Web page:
Felix Laband's The Soft White Hand is the masterwork of an artist who expresses himself through musical and artistic collage acting together to reinterpret his sources and to express significant elements of his own personal story. Released by Munich-based Compost Records, the 14-track album is Laband's first full-length offering since the critically acclaimed Deaf Safari in 2015. It is heralded by the single "Derek and Me", and is being pressed on vinyl for distribution globally.
In The Soft White Hand Laband works with source materials that will be familiar to those who know his previous four records – Thin Shoes in June (2001), 4/4 Down the Stairs (2002), Dark Days Exit (2005) and especially Deaf Safari which reached deep into the South Africa scene and its political culture to inspire its vocal and music sampling. However, the disengagement he felt from his homeland during his latest album's creation – an abiding sense of untethered-ness to place and space, exquisitely rendered in tracks like "Death of a Migrant" – is perceptible in Laband's desire to illuminate instead aspects of his own life.
"For this album, my source material became almost autobiographical as opposed to African statements I've worked with previously," says the artist. "I have sampled a lot from documentaries from the 80s crack epidemic in impoverished African American communities and believe my work speaks unapologetically for the lost and marginalised, for those who are the forgotten casualties of the war on drugs. In the past, I have had my issues with substance abuse, and I know first-hand about the nightmares and fears, what it feels like to be isolated and abandoned."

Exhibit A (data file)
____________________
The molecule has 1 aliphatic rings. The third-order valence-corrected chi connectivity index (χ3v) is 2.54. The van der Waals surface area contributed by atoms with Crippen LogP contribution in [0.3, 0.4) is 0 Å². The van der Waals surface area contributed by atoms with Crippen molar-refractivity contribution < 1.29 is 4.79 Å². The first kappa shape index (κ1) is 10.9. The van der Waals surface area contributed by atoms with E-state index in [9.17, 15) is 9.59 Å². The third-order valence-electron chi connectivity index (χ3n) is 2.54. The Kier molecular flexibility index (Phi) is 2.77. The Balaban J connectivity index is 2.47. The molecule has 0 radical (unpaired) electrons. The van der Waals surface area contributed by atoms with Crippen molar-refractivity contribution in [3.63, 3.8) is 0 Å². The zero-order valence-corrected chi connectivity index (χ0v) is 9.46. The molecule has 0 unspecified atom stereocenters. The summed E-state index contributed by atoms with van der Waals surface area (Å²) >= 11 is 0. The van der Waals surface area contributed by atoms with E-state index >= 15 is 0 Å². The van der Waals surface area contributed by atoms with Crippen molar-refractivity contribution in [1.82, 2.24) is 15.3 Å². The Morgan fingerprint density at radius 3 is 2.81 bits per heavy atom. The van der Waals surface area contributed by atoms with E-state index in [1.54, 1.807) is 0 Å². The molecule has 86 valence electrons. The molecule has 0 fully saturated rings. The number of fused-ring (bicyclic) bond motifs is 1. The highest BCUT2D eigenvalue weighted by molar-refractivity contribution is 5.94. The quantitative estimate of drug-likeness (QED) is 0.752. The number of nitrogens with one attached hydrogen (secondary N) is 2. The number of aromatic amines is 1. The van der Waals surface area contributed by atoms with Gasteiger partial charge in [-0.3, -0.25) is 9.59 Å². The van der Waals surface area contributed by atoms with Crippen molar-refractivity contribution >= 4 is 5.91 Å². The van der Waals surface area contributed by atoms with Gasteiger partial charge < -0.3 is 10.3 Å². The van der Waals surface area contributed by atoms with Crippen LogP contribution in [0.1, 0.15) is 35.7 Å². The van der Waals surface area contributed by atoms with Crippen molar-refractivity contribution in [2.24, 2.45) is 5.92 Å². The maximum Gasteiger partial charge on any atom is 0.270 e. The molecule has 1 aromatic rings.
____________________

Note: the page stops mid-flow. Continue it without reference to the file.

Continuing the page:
Few artists have managed to air these intimate aspects of their life so luminously as Laband does in tracks like "5 Seconds Ago", "They Call Me Shorty" and in the strange and meditative "Dreams of Loneliness". "I've been building this weird, autobiographical story using other people talking. It's kind of humorous but it is also sad and beautiful," says Laband.
Yet, as in all of Laband's recorded output, the delineations between emotions are never starkly drawn and The Soft White Hand is also shot through with beauty. Nature appears in recordings made in his garden in the intimate early morning hours, whether as in the calls of the Hadada Ibis and other birdsong in "Prelude" or of the vertical-tail-cocking bird in "Derek and Me". The last is a wonderful track with Derek Gripper, the South African experimental classical guitarist of international renown, whose 2020 song "Fanta and Felix" imagines a meeting between Fanta Sacko and Laband.
Laband's eloquence in reinterpreting classical composers such as Beethoven in "We Know Major Tom's a Junkie" is another thrilling aspect of the new record. "I've been properly exploring classical music on this album," explains Laband, "taking melodies from classical compositions and reinterpreting them". A fresh quality comes to his work through this sonic adventuring: the tender manipulation of the mundaneness of the computer's AI voice to reimagine and reinvent iconic lyrics and melodies in strange and unexpected configurations.
The Soft White Hand is Laband's most cohesive body of work to date. Yet it remains, in its sheer artistic scope, impossible to describe fully. Darkness abuts the gossamer light. A song that summons the sunrise and all the hope of a new day could also be about the final dipping down of the sun that portends a troubled night ahead. Interludes are invitations to expand outwards or shift inwards. Mistakes and "weird fuckups" in the sound are cherished as convincing statements against what Laband calls the "grossness" of perfect sound in modern music.